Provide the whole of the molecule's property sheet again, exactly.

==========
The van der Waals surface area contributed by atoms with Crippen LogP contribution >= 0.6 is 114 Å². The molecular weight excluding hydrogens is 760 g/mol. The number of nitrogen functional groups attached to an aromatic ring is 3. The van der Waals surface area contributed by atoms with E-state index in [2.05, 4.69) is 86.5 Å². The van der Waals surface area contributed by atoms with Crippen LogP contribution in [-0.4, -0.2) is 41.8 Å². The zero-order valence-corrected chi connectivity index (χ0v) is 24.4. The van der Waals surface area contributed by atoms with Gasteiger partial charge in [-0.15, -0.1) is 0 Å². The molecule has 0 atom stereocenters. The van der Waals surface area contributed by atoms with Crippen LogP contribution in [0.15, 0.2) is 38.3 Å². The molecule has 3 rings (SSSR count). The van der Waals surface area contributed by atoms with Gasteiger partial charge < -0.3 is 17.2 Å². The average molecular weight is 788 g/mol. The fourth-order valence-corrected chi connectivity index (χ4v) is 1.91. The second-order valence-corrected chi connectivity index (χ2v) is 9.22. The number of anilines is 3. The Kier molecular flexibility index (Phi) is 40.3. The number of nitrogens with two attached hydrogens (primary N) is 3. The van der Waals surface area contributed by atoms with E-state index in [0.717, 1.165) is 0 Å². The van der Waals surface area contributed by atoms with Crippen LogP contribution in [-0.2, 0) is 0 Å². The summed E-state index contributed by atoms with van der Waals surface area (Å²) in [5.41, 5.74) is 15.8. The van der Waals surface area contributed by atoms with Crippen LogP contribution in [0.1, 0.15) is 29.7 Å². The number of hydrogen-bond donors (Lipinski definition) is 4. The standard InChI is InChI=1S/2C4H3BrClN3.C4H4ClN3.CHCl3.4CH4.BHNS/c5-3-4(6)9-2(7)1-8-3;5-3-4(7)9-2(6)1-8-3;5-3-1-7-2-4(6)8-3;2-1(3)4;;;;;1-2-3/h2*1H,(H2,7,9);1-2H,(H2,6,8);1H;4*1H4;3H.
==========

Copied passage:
The van der Waals surface area contributed by atoms with Crippen LogP contribution >= 0.6 is 114 Å². The molecular weight excluding hydrogens is 760 g/mol. The number of nitrogen functional groups attached to an aromatic ring is 3. The van der Waals surface area contributed by atoms with E-state index in [2.05, 4.69) is 86.5 Å². The van der Waals surface area contributed by atoms with Crippen LogP contribution in [-0.4, -0.2) is 41.8 Å². The zero-order valence-corrected chi connectivity index (χ0v) is 24.4. The van der Waals surface area contributed by atoms with Gasteiger partial charge in [-0.15, -0.1) is 0 Å². The molecule has 0 atom stereocenters. The van der Waals surface area contributed by atoms with Crippen LogP contribution in [0.15, 0.2) is 38.3 Å². The molecule has 3 rings (SSSR count). The van der Waals surface area contributed by atoms with Gasteiger partial charge < -0.3 is 17.2 Å². The average molecular weight is 788 g/mol. The fourth-order valence-corrected chi connectivity index (χ4v) is 1.91. The second-order valence-corrected chi connectivity index (χ2v) is 9.22. The number of anilines is 3. The Kier molecular flexibility index (Phi) is 40.3. The number of nitrogens with two attached hydrogens (primary N) is 3. The van der Waals surface area contributed by atoms with E-state index in [0.717, 1.165) is 0 Å². The van der Waals surface area contributed by atoms with Crippen LogP contribution in [-0.2, 0) is 0 Å². The summed E-state index contributed by atoms with van der Waals surface area (Å²) in [5.41, 5.74) is 15.8. The van der Waals surface area contributed by atoms with Crippen LogP contribution in [0.1, 0.15) is 29.7 Å². The number of hydrogen-bond donors (Lipinski definition) is 4. The standard InChI is InChI=1S/2C4H3BrClN3.C4H4ClN3.CHCl3.4CH4.BHNS/c5-3-4(6)9-2(7)1-8-3;5-3-4(7)9-2(6)1-8-3;5-3-1-7-2-4(6)8-3;2-1(3)4;;;;;1-2-3/h2*1H,(H2,7,9);1-2H,(H2,6,8);1H;4*1H4;3H.